Antoine Choquet de Lindu

Antoine Choquet de Lindu (7 November 1712, Brest – 7 October 1790, Brest) was a French architect and military engineer in the service of the French Navy


Entering the Navy as a clerk, like his father, he executed a very large number of very important buildings at Brest, well known for their solidity if not for their elegance and so perfectly fitted to their purpose. Made sous-ingénieur in 1743, he then became chief engineer in 1746. From 1764 to 1767, the Ministry of the Navy and the Ministry for War were merged, and Choquet de Lindu was attached to the royal corps of engineers, with a commission as an infantry captain (though he was kept on as director of the maritime works of the port of Brest, under Amédée-François Frézier).

Between 1738 and his retirement in 1784 Choquet de Lindu devoted himself to the rebuilding and expansion of the port of Brest, producing "works of all kinds" – barracks, hospitals, magazines, dry docks, shipyards, theatres, prisons, sail and rope factories, dams and docks. It has been calculated that the buildings built by him over his whole career have a total area of 4,400 square metres. His main works were a Jesuit chapel attached to the hôpital Saint-Louis, the Brest prison and the three basins of Pontaniou (work on which he restarted in 1751, completing them in 1757).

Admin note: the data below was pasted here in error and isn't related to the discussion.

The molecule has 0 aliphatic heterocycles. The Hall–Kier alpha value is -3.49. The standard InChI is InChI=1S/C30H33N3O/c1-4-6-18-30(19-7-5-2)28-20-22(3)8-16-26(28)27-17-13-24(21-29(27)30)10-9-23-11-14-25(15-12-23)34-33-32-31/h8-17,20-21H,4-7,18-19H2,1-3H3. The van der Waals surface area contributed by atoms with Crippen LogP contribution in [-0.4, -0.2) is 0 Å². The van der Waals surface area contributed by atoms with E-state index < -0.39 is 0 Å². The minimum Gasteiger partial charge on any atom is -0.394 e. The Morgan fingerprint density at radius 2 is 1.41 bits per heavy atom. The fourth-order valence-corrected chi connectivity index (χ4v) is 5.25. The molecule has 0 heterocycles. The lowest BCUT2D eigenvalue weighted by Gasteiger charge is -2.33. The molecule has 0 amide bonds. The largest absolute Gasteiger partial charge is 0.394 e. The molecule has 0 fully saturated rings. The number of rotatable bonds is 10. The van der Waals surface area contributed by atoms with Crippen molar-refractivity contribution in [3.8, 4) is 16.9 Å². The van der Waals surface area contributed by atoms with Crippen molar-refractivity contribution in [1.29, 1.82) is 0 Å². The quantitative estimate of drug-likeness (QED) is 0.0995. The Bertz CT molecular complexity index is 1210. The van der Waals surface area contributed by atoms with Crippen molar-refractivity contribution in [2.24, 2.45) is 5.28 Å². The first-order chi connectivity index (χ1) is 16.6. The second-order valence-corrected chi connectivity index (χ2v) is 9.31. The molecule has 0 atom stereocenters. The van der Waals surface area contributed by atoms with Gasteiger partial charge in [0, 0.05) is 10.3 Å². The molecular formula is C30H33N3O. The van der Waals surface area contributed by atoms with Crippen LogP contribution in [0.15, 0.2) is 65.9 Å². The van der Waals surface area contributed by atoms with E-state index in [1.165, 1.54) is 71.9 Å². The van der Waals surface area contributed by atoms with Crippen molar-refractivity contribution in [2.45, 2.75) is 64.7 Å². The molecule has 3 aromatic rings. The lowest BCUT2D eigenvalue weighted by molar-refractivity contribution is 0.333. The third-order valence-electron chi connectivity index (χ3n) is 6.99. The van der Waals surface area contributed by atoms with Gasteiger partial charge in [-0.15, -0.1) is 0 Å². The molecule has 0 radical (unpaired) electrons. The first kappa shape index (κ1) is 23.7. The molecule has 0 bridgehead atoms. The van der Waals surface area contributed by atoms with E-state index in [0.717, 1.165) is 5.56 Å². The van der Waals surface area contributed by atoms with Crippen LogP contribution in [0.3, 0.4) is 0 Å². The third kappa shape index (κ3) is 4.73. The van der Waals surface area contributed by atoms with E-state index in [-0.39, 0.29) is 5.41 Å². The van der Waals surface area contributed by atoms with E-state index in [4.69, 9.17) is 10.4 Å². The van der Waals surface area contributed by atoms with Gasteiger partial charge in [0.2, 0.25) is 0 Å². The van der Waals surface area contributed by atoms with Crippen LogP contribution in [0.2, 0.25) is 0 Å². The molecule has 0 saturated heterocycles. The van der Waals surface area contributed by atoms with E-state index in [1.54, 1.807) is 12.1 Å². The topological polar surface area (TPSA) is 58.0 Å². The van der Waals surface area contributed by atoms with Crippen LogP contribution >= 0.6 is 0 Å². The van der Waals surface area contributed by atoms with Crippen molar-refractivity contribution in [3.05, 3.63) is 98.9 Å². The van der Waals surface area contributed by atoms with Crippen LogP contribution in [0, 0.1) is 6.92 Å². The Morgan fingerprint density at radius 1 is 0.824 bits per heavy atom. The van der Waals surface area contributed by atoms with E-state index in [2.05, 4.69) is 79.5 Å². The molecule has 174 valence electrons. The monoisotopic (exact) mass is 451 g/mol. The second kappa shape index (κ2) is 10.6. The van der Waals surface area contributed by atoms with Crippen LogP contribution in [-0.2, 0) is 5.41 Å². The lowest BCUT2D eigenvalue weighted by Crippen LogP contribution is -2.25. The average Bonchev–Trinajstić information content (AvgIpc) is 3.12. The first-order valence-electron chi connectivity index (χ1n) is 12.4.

(List drawn from [1])

He also completed projects outside the port of Brest :


He wrote the "bagne" ("prison") article in Diderot's Encyclopédie, and was a member of the académie de marine. He published two works: